A copyright provides protection to the copyrighted work for an individual is the life of the individual plus 70 years.  That is why there is value to an estate of an individual and why the ownership of the copyright is so important to members of the decedent’s family.

For example, the value of the Intellectual Property in the Estate of Michael Jackson or John Lennon or Elvis Presley, has been of enormous value to their respective families.  It is also why families of many artists sue for violation of the copyright laws (use of musics, lyrics) or their image.  If you fail to protect your property, then you will lose the right to use the property exclusively.  That new commercial jingle you’ve dreamt up, it needs to be copyrighted.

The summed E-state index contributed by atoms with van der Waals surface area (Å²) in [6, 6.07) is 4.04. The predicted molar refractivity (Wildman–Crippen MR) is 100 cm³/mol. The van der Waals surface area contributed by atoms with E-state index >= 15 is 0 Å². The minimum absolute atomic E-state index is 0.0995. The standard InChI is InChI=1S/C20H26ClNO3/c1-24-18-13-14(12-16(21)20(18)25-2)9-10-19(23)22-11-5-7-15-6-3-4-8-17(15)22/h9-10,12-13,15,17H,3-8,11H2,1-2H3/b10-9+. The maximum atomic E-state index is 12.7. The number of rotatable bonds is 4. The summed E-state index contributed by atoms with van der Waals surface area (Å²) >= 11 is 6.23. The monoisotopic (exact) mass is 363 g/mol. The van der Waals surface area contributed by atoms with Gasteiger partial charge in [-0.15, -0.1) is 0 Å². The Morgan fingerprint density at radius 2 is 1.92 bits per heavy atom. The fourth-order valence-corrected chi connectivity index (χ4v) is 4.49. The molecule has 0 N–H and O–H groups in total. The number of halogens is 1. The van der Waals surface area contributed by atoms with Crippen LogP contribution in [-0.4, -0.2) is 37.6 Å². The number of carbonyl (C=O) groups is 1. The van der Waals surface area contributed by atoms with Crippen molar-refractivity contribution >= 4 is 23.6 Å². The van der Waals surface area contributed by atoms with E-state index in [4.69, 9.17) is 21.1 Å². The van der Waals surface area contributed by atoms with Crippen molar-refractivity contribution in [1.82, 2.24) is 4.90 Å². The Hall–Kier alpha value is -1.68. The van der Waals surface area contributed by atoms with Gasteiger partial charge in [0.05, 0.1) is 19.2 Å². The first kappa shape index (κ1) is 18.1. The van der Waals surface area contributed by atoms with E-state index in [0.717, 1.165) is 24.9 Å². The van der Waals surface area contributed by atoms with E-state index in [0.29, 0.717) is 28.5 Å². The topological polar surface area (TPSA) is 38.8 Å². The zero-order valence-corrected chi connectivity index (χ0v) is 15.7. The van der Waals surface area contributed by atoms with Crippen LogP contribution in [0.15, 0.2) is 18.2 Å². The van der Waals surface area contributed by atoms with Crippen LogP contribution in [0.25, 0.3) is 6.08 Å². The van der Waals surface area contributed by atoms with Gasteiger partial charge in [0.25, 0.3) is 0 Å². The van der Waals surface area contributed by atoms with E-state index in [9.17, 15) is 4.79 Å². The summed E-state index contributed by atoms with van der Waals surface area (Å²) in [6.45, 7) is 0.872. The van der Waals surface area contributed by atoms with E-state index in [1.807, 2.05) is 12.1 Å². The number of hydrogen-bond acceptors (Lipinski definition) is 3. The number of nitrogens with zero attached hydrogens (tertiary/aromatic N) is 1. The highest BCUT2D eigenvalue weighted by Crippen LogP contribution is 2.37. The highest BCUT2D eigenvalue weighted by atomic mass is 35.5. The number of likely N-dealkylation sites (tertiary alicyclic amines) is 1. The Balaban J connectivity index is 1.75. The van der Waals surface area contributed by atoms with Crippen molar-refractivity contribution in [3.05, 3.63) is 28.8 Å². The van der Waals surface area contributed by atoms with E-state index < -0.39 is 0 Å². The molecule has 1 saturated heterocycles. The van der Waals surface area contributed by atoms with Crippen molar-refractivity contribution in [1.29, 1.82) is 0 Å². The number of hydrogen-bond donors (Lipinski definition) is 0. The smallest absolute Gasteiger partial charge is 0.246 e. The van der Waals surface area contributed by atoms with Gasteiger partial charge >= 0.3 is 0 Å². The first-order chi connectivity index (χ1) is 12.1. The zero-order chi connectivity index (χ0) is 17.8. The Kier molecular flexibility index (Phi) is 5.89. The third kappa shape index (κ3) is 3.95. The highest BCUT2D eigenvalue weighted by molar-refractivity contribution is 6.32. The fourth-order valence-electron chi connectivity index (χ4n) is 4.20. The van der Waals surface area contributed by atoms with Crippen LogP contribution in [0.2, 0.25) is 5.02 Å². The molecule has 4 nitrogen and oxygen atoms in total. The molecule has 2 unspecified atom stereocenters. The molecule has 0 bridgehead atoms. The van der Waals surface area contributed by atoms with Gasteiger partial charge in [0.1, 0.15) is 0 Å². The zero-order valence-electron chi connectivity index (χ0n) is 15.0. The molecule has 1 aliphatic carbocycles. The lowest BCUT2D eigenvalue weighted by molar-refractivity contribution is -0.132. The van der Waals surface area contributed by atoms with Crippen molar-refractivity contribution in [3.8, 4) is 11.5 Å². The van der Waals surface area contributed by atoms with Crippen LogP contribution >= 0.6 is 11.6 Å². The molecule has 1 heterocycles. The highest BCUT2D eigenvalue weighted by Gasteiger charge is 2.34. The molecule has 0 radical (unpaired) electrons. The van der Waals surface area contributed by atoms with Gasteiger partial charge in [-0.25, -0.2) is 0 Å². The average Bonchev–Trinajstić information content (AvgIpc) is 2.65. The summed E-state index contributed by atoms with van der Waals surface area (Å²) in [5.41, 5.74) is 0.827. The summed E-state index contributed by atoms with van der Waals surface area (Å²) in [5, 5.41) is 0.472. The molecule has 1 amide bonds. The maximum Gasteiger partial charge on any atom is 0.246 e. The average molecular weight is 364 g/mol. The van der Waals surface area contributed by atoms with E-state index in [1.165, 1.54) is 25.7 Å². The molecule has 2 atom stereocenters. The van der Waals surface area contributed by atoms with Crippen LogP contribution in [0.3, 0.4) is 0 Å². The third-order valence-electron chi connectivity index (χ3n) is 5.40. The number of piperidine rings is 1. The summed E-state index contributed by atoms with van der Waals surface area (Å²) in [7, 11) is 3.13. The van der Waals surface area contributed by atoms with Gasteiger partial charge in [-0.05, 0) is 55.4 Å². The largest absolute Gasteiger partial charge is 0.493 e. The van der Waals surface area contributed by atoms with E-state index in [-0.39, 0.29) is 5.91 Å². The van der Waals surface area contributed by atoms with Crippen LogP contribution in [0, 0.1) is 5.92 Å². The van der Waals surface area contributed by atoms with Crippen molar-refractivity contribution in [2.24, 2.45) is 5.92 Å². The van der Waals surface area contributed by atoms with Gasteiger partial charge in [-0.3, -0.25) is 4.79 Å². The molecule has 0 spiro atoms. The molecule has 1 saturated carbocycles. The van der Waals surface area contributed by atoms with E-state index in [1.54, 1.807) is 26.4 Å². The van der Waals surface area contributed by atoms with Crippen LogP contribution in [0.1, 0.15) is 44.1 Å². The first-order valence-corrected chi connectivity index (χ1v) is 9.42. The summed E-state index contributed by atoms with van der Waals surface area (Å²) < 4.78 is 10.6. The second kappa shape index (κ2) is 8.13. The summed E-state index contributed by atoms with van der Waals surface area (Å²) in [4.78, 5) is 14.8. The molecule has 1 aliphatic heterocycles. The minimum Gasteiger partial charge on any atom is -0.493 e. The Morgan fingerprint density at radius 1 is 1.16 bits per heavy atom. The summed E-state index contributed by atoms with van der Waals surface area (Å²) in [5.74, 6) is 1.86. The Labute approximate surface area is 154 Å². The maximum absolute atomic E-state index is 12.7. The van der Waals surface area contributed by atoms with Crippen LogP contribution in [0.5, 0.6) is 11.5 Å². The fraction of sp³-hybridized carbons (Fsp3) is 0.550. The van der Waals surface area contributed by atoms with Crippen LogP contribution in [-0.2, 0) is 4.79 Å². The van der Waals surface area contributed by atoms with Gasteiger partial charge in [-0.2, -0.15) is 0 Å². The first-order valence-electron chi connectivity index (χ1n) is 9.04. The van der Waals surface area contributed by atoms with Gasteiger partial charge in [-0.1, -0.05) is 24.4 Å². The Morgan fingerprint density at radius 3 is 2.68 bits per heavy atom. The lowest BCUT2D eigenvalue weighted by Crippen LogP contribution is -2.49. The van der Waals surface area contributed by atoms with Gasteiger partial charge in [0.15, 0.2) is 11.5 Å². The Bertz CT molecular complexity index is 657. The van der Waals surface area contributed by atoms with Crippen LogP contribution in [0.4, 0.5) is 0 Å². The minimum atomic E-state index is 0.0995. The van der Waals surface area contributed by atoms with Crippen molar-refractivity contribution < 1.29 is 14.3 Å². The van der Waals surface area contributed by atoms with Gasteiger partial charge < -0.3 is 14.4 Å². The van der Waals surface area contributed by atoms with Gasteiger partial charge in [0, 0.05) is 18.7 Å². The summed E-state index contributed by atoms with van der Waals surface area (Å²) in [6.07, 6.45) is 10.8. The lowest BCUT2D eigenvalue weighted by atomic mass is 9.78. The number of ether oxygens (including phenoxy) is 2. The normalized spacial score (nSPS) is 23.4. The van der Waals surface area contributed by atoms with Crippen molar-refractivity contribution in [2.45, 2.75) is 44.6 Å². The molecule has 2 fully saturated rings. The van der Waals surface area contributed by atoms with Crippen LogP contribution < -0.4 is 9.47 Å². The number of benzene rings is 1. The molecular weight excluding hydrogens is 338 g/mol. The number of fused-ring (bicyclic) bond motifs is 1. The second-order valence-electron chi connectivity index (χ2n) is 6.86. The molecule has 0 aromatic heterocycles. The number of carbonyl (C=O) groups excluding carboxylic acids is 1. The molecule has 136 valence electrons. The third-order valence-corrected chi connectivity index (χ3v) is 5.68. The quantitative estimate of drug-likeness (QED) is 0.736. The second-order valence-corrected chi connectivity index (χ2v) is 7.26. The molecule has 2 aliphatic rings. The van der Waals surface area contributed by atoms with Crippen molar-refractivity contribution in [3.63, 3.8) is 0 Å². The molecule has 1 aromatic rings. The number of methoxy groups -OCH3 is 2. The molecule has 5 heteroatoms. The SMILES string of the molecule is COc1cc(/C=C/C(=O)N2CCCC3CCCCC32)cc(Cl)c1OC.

A copyright is granted after an application is filed with the Office of Copyrights within the Library of Congress.  They will ask information about who created the work (it is easiest when you are the creator of the work), if it was someone else, you have to prove you have the right to copyright the work.  You will submit the work along with your application.  Registration fees are very reasonable at $45-150.00 per application (one application per work).  There is also a process where you can copyright a “collection of works”, which would be up to 10 items all classified as a “collection”.  You can fill out the applications online or file a paper application.  Additional information can be found at Copyright.gov.